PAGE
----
For almost a decade, Mitchell Baalman, a farmer in the northwest Kansas community of Hoxie, has been welcoming H2A workers from South Africa to his farm, FDK Partnership. What started with a goal of bringing in help for more basic tasks has evovled into a full-year rotation of several key staff that fulfill more "technical and high-level roles," according to Baalman.
When I asked Mitchell about the value of his foreign helpers, he was quick to point out the following:
- Their experience and abilities with equipment and technology: They come to the US with some experience and are quick to learn new systems and jobs on the farm, transitioning into some of the most trusted positions.
- Their work ethic: They want to work hard and do well.
- Their cultural integration: They participate in building the team, they join in birthday parties and other social and family functions, and they hang out with the group.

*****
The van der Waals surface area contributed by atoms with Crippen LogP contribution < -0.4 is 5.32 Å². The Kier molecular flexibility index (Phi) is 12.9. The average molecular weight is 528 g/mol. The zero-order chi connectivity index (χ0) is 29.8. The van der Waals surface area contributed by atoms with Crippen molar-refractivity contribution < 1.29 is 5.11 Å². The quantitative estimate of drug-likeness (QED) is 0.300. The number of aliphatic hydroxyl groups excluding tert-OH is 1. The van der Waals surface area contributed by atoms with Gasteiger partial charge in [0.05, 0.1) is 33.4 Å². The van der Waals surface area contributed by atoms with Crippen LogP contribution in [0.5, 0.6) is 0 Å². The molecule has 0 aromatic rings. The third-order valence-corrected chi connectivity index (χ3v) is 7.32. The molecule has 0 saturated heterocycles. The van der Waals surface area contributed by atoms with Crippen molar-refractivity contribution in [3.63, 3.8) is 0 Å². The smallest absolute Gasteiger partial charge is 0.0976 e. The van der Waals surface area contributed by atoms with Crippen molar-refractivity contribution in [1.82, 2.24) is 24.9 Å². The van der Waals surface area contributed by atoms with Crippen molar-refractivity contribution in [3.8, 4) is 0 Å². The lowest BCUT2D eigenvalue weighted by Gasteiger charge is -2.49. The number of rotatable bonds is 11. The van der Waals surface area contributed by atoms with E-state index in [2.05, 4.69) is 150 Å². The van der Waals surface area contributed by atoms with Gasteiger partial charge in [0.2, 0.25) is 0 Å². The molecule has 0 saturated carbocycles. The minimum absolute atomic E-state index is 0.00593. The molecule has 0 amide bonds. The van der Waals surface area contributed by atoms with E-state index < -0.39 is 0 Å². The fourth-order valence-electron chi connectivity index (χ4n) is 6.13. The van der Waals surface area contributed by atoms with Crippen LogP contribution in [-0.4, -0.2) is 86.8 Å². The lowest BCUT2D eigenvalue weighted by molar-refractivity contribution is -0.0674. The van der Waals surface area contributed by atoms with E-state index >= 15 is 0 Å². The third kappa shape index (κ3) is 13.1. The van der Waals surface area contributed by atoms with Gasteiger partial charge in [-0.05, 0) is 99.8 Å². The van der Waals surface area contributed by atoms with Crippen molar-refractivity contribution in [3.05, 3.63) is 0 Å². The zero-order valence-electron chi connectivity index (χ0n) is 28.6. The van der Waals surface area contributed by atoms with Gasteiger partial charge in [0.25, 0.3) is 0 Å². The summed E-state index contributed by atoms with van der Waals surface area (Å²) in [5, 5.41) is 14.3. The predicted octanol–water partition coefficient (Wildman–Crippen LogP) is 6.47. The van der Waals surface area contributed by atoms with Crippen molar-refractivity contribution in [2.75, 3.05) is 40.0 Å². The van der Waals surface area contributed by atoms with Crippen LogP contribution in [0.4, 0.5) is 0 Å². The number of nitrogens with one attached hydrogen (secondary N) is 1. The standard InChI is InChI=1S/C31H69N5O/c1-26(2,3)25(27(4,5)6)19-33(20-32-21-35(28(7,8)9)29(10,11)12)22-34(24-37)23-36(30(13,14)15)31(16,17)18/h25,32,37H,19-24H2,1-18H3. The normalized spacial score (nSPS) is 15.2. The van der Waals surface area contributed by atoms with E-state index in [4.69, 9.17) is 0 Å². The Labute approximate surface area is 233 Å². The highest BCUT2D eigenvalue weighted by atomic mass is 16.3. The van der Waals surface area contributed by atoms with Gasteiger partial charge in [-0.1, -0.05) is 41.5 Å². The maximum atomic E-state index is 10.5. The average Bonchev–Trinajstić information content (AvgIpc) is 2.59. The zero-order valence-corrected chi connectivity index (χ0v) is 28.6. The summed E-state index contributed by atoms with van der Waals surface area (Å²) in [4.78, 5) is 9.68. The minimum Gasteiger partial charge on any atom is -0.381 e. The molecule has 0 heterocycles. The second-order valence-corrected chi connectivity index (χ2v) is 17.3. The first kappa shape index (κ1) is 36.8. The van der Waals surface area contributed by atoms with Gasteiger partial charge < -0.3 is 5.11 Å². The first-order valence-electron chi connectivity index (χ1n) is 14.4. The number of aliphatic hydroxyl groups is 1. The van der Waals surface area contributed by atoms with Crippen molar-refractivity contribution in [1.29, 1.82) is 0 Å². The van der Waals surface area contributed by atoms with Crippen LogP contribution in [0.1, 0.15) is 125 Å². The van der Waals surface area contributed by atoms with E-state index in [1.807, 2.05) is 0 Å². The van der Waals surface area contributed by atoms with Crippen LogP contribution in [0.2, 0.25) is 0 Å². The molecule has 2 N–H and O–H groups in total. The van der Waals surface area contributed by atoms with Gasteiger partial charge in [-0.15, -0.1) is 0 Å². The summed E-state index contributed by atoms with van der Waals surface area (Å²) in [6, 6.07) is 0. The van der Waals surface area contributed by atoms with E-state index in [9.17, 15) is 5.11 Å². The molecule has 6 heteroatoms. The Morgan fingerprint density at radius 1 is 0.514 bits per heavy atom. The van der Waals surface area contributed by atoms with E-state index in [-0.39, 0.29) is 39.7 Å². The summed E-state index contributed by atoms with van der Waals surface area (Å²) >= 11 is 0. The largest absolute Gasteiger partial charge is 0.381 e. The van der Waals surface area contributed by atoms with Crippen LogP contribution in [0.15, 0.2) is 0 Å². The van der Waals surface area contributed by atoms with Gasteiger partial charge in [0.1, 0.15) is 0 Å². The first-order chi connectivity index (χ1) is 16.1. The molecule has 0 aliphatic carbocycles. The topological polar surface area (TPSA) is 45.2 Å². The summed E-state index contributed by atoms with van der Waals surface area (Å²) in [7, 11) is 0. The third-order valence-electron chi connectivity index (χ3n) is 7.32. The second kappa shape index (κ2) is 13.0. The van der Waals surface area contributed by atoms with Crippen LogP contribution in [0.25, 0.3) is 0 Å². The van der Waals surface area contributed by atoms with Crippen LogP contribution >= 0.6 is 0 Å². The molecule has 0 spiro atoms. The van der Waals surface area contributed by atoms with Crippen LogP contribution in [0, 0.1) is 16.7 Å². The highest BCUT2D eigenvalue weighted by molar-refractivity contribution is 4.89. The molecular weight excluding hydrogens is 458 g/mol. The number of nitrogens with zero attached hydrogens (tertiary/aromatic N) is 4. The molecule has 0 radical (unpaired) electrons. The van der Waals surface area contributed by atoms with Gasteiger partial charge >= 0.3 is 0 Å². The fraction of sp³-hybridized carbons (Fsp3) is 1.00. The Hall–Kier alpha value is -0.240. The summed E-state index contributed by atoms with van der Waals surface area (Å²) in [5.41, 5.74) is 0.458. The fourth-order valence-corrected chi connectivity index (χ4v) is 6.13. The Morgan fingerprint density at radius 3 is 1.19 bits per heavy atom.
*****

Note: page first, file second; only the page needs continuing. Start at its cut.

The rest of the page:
As a testament to their importance, Baalman has even hired some family members of long-time workers from South Africa. "They're now part of our family," he told me.
In his article, Bill menitons the Biblical notion of sharing the fruit of the harvest. While there is a definate economic and charitable component to that directive, there is also be a cultural one. "Sharing" implies a togetherness, a membership between the foreigner and native, a bonding of people to one another through contribution. After our basic needs are met, all of us want to be part of something bigger than ourselves and to feel fulfilled. Mitchell's approach, like many of those we know in agriculture, takes the notion of "sharing" to just such a level. In this case, the person from overseas becomes part of our team, our family.